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THE PROBLEM OF FREE WILL AND DETERMINISM: AN ABDUCTIVE APPROACH

Artikel i vetenskaplig tidskrift
Författare Kristin Mickelson
Publicerad i Social Philosophy & Policy
Volym 36
Nummer/häfte 1
Sidor 154-172
ISSN 0265-0525
Publiceringsår 2019
Publicerad vid Institutionen för filosofi, lingvistik och vetenskapsteori
Sidor 154-172
Språk en
Länkar dx.doi.org/10.1017/s026505251900020...
Ämnesord moral responsibility, blame, character, will, self-forming actions, free will, determinism, Social Sciences - Other Topics, Philosophy
Ämneskategorier Filosofi

Sammanfattning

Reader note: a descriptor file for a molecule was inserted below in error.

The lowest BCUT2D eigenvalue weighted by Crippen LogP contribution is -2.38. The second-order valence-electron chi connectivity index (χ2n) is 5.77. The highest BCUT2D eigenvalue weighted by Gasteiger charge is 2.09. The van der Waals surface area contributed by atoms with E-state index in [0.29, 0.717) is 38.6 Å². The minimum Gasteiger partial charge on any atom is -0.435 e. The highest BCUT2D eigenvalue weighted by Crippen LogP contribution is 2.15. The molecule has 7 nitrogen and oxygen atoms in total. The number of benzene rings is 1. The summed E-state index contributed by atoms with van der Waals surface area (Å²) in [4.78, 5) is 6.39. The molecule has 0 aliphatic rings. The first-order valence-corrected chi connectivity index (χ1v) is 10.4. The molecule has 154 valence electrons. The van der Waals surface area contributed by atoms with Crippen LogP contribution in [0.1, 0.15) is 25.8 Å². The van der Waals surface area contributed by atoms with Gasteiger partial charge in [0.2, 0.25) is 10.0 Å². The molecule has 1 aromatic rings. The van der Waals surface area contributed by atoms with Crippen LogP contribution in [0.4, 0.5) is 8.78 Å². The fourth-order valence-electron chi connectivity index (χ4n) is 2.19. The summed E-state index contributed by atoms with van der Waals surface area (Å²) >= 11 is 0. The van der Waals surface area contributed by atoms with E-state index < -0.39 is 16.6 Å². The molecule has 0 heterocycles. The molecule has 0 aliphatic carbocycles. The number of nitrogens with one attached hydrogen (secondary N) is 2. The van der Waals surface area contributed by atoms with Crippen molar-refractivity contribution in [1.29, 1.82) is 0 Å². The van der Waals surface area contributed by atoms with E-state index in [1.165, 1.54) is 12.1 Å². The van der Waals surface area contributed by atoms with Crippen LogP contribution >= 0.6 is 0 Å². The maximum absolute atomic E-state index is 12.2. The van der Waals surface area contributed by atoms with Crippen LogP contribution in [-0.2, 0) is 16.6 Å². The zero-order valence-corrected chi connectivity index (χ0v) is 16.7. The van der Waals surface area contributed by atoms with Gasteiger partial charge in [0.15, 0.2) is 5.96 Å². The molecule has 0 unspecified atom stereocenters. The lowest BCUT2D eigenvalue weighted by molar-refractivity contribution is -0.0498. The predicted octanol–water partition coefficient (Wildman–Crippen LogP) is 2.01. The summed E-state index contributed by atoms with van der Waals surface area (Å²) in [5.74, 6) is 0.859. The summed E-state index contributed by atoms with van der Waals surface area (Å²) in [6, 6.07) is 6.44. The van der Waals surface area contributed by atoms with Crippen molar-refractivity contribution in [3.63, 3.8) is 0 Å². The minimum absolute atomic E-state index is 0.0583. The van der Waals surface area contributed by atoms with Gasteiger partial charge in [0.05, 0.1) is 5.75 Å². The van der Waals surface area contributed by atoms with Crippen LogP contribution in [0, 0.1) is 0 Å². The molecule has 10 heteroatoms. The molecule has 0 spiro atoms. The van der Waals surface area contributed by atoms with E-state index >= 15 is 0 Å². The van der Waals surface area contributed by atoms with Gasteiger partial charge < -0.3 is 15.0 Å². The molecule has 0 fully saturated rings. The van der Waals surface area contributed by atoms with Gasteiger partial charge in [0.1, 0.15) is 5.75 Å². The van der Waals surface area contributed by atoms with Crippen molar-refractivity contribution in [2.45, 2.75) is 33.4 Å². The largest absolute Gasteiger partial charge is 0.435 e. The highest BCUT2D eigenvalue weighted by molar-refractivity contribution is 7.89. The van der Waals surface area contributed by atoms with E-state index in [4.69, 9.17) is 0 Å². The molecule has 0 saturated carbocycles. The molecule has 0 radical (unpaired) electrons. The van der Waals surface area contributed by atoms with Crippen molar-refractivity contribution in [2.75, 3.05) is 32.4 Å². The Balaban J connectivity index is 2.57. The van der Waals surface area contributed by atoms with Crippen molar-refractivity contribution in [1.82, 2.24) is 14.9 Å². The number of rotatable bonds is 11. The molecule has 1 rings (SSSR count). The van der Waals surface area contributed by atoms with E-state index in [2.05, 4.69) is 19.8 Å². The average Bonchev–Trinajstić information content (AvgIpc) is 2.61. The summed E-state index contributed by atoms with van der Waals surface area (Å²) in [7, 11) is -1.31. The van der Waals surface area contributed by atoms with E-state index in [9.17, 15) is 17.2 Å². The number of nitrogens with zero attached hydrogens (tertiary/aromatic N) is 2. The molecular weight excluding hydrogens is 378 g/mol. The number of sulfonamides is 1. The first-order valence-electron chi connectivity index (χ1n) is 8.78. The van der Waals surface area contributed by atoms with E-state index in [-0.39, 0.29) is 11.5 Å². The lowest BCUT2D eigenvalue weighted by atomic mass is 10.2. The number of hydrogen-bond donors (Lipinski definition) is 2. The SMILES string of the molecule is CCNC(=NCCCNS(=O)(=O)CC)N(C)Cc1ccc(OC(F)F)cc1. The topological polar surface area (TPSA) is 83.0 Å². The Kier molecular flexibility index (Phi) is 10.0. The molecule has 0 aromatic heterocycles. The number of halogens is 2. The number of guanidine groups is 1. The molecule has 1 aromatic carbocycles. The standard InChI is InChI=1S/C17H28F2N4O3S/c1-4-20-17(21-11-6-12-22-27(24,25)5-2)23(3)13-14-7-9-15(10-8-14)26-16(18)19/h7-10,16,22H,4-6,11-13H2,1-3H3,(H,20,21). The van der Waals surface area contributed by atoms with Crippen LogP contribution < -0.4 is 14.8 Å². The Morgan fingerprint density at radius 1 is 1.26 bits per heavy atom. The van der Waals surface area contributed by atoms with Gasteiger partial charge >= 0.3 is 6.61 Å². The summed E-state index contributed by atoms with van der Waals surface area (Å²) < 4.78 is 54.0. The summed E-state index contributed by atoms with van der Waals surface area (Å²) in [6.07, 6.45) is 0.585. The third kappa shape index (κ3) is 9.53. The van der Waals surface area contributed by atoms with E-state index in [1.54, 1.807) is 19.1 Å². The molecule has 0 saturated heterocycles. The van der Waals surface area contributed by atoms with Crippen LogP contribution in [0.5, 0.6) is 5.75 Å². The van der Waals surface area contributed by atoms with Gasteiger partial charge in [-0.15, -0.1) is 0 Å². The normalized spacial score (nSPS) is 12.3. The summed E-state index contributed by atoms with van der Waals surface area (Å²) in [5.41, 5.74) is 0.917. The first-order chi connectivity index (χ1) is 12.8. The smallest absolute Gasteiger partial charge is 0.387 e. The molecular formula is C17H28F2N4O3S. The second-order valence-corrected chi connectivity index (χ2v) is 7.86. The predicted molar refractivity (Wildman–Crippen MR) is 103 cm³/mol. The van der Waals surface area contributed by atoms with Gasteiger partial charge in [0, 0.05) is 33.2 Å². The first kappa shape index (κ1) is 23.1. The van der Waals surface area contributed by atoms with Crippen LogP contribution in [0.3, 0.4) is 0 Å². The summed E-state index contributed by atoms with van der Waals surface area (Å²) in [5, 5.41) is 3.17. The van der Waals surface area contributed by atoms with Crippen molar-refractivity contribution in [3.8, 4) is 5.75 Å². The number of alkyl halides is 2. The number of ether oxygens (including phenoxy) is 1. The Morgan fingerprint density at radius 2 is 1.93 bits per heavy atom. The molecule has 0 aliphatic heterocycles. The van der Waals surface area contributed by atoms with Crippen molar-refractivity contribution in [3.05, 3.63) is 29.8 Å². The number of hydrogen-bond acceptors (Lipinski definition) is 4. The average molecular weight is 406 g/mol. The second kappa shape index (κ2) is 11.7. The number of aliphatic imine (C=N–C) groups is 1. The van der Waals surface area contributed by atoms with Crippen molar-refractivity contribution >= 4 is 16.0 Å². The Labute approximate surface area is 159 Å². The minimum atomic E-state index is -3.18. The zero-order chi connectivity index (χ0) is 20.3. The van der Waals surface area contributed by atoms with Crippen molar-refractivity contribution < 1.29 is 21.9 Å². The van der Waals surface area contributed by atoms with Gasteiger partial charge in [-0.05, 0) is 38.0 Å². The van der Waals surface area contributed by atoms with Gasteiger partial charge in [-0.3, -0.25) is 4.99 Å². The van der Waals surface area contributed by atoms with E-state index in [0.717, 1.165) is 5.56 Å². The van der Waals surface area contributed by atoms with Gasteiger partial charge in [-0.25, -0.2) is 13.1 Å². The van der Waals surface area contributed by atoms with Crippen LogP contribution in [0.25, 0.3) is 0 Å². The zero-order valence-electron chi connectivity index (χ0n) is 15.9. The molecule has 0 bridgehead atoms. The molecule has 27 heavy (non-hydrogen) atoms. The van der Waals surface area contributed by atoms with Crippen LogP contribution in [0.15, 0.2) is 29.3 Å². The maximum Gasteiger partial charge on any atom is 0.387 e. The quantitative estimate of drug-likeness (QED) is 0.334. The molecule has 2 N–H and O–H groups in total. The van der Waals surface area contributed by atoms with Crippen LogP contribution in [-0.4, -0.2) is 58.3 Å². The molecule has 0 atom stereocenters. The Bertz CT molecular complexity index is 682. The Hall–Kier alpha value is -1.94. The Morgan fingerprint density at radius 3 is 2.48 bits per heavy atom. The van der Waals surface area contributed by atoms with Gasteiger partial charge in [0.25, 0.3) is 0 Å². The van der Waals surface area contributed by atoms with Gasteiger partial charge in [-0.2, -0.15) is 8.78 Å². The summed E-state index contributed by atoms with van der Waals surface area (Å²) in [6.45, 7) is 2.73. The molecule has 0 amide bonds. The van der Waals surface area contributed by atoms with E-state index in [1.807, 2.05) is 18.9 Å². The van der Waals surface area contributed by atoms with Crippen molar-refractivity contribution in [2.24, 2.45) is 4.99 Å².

In this essay, I distinguish two dimensions of responsibility: (i) responsibility for expressing the will (character, motives, and purposes) one has in action (voluntarily and without constraint) and (ii) responsibility for having the will one expresses in action. I argue that taking both of these dimensions into account is necessary to do full justice to our understanding of moral responsibility and our ordinary practices of holding persons responsible in moral and legal contexts. I further argue that the distinction between these dimensions of responsibility is importantly related to understanding age-old debates about the freedom of the will. For the first dimension of responsibility is historically related to the freedom of action-the power to freely express the will one already has in action. While the second dimension is historically related to the freedom of the will-the power to freely form or shape that will one may later express in action. And I argue that while the freedom of action so defined may be compatible with determinism, the freedom of will, and the deeper responsibility associated with it for forming one's own will, which I call "ultimate responsibility," are not compatible with a thoroughgoing determinism. In arguing throughout the essay for these claims and for the need to take into account both of these dimensions to do full justice to our understanding of moral responsibility, I consider ordinary practices of holding persons responsible in a variety of moral and legal contexts, discussing in the process H. L. A. Hart's "fair opportunity to avoid wrongdoing" criterion for assessing responsibility and blame in legal and criminal contexts, the relevance of recent experimental studies about folk intuitions concerning assessments of responsibility and blame, Harry Frankfurt's critique of the "principle of alternative possibilities," the distinction between "will-settled" and "will-setting" actions, and contemporary critiques of the very possibility and intelligibility of an ultimate responsibility for forming one's own will that would be incompatible with determinism.

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